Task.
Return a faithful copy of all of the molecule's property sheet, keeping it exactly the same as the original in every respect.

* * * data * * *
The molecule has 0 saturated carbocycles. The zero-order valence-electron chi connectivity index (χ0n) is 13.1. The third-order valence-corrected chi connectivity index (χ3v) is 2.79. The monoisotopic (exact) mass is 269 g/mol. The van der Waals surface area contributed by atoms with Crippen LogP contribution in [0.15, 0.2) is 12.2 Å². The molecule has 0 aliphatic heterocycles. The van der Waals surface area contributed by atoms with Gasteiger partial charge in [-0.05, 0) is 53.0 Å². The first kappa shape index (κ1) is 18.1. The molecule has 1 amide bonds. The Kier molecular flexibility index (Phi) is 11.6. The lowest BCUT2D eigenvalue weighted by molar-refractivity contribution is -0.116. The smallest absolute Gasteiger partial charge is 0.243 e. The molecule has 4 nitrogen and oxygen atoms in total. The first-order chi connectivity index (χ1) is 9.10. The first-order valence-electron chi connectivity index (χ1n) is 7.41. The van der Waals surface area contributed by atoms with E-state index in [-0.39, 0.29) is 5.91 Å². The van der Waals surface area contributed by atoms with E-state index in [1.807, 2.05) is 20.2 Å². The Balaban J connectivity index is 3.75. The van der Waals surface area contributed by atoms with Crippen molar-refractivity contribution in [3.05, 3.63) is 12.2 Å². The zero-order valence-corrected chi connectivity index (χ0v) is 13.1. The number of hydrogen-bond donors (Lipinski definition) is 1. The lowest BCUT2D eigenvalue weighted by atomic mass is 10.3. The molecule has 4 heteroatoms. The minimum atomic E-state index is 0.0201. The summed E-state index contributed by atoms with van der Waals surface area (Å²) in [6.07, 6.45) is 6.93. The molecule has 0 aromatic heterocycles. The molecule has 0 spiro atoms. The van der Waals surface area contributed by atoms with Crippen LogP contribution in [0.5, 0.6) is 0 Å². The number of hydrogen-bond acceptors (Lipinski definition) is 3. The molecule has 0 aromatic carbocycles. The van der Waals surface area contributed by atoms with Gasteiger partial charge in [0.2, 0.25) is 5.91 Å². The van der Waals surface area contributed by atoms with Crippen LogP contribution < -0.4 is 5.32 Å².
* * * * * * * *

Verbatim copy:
The molecule has 0 saturated carbocycles. The zero-order valence-electron chi connectivity index (χ0n) is 13.1. The third-order valence-corrected chi connectivity index (χ3v) is 2.79. The monoisotopic (exact) mass is 269 g/mol. The van der Waals surface area contributed by atoms with Crippen LogP contribution in [0.15, 0.2) is 12.2 Å². The molecule has 0 aliphatic heterocycles. The van der Waals surface area contributed by atoms with Gasteiger partial charge in [-0.05, 0) is 53.0 Å². The first kappa shape index (κ1) is 18.1. The molecule has 1 amide bonds. The Kier molecular flexibility index (Phi) is 11.6. The lowest BCUT2D eigenvalue weighted by molar-refractivity contribution is -0.116. The smallest absolute Gasteiger partial charge is 0.243 e. The molecule has 4 nitrogen and oxygen atoms in total. The first-order chi connectivity index (χ1) is 9.10. The first-order valence-electron chi connectivity index (χ1n) is 7.41. The van der Waals surface area contributed by atoms with E-state index in [-0.39, 0.29) is 5.91 Å². The van der Waals surface area contributed by atoms with E-state index in [1.807, 2.05) is 20.2 Å². The Balaban J connectivity index is 3.75. The van der Waals surface area contributed by atoms with Crippen molar-refractivity contribution in [3.05, 3.63) is 12.2 Å². The zero-order valence-corrected chi connectivity index (χ0v) is 13.1. The number of hydrogen-bond donors (Lipinski definition) is 1. The lowest BCUT2D eigenvalue weighted by atomic mass is 10.3. The molecule has 4 heteroatoms. The minimum atomic E-state index is 0.0201. The summed E-state index contributed by atoms with van der Waals surface area (Å²) in [6.07, 6.45) is 6.93. The molecule has 0 aromatic heterocycles. The molecule has 0 spiro atoms. The van der Waals surface area contributed by atoms with Crippen LogP contribution in [0.5, 0.6) is 0 Å². The number of hydrogen-bond acceptors (Lipinski definition) is 3. The molecule has 0 aromatic carbocycles. The van der Waals surface area contributed by atoms with Gasteiger partial charge in [0.2, 0.25) is 5.91 Å². The van der Waals surface area contributed by atoms with Crippen LogP contribution < -0.4 is 5.32 Å².